Notebook: Page 9
Following up . . .
I left off Notebook: Page 8 with the promise of more information about two women cited on “the list”:
I can’t figure out how I would even have known about the Mary Fish article in an obscure journal, unless I was awesomely resourceful about library research. And I can’t have gotten the reference from Stuart Kaplan’s Encyclopedia of Tarot, since it’s not included until Volume III, which didn’t come out until 1990.
But (of course!) it’s right there now—in a two-page spread (364-365).
I didn’t think first of looking at E of T, since I didn’t realize from my note that Fish’s article was actually about her elaborate Tarot-related art project. But thanks to today’s information access, I quickly found out from an article in Artjournal that Fish’s work appeared in several gallery exhibitions in 1981.
There are no pictures of the work in the article, but there are three in E of T. Since they are reproduced in black and white, they don’t scan well—and as it turns out, the descriptions are placed beneath the wrong paintings in two cases.
Luckily, though, I found one color photo, and paired it up with the proper text:
Here’s the artist’s description, quoted in E of T:
Transmutation: A Study in Systems Substitution
“is the visual documentation of a Trillium flower passing from bud to blossom to impending seed. The Trillium images preempt those tarot Trump's which would normally fall in sequence between The Empress on the left and The Hanged Man on the right. Thus the plant system merges with the occult system to become one and the same.”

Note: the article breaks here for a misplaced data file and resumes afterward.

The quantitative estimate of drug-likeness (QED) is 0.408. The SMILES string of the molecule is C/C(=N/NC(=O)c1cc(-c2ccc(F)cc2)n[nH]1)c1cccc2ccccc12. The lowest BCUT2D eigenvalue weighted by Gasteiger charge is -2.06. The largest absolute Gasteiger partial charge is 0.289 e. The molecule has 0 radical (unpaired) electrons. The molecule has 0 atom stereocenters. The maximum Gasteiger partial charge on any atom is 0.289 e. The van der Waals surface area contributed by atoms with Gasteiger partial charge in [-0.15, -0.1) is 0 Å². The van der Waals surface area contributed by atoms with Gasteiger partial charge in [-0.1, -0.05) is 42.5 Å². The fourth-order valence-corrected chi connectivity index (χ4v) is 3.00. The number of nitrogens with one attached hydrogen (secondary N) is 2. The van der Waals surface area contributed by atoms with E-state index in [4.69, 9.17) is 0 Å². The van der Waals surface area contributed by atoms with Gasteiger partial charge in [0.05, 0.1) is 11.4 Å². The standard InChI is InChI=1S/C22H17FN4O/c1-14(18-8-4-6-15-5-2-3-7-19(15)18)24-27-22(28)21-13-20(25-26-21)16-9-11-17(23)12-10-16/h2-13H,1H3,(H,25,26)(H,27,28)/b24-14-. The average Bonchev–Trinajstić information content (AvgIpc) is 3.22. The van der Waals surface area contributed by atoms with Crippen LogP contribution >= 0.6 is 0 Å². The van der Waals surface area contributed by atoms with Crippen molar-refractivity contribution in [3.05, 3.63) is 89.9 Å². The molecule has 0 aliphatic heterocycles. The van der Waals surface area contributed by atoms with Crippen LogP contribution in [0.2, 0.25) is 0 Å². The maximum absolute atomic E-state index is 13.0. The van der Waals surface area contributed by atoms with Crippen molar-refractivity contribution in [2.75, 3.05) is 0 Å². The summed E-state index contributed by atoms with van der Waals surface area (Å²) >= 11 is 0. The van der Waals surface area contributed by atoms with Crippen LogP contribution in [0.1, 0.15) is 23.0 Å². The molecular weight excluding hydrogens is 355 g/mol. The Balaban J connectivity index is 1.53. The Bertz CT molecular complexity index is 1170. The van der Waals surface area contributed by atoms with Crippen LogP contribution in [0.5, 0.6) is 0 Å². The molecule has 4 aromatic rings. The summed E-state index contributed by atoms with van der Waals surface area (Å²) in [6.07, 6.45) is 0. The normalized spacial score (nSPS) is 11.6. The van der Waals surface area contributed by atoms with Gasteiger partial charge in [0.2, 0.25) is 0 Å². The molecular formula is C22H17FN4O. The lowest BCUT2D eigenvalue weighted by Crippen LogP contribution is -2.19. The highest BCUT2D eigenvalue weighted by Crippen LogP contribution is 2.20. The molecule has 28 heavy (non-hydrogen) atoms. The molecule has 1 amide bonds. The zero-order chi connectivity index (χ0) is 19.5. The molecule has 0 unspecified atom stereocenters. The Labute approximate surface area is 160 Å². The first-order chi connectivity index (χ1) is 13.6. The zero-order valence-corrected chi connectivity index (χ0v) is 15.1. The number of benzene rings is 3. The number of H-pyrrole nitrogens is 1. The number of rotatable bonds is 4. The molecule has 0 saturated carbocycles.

It’s 33” x 56”, done in silverpoint pen, ink, and egg tempera. The other two works reproduced in E of T are (according to descriptions in Artforum):
Great One of the Night of Time (Reversed): A Meditation on Time and the Tarot, which “shows a tarot configuration superimposed on a background covered with line drawings of morning glories, passing from their open to their closed state as the viewer reads from left to right.”
Morphologically Speaking . . . A Contrapuntal Meditation is “a 40-by-75-inch drawing on pale green paper of the Sephiroth Spread, a complex arrangement based loosely on the Tree of Life diagram of the Cabala.”
The artist’s statement explains her work this way:
The inspiration for these drawings has come from two ongoing rituals . . . which reflect the concepts of both time and change. One is passive. I call it the ritual of “watching,” for it involves my observing and documenting, at set intervals of time, the flowers in my garden as they pass from bud to blossom, then die back and form seed. The other is active. I refer to it as the ritual of “knowing,” for in it and again at set and frequent intervals of time, I spread the tarot cards asking the cards to give me a general outlook for the period of time that lies immediately ahead.
As these two rituals have become a part of my life, the rhythm of one has intermingled with that of the other. The morphology of the systems explored by the two rituals fascinates me, for each, whether plant or tarot, has an indigenous form and structure and passes through its own particular cycle. Each system employs its own pattern and incorporates its own concept of time: plant time being tangible, measured, while tarot time is intangible and ambiguous. Each represents a way of knowing: empirical knowledge in contrast to that which is intuitive.
There’s more in the E of T, if you happen to have Volume III.
For my part—I’m struck yet again by the diverse ways in which Tarot inspires creativity and the complexity of its influences. Unfortunately, I couldn’t find out more about Mary Fish’s life and work, except that in 1975 she produced a privately printed book describing/illustrating a ritual she created in relation to her monthly cycle. It looks fascinating!
I ran out of time! Ithell must wait for tomorrow’s note—which will also offer a few recommendations, and a look ahead. C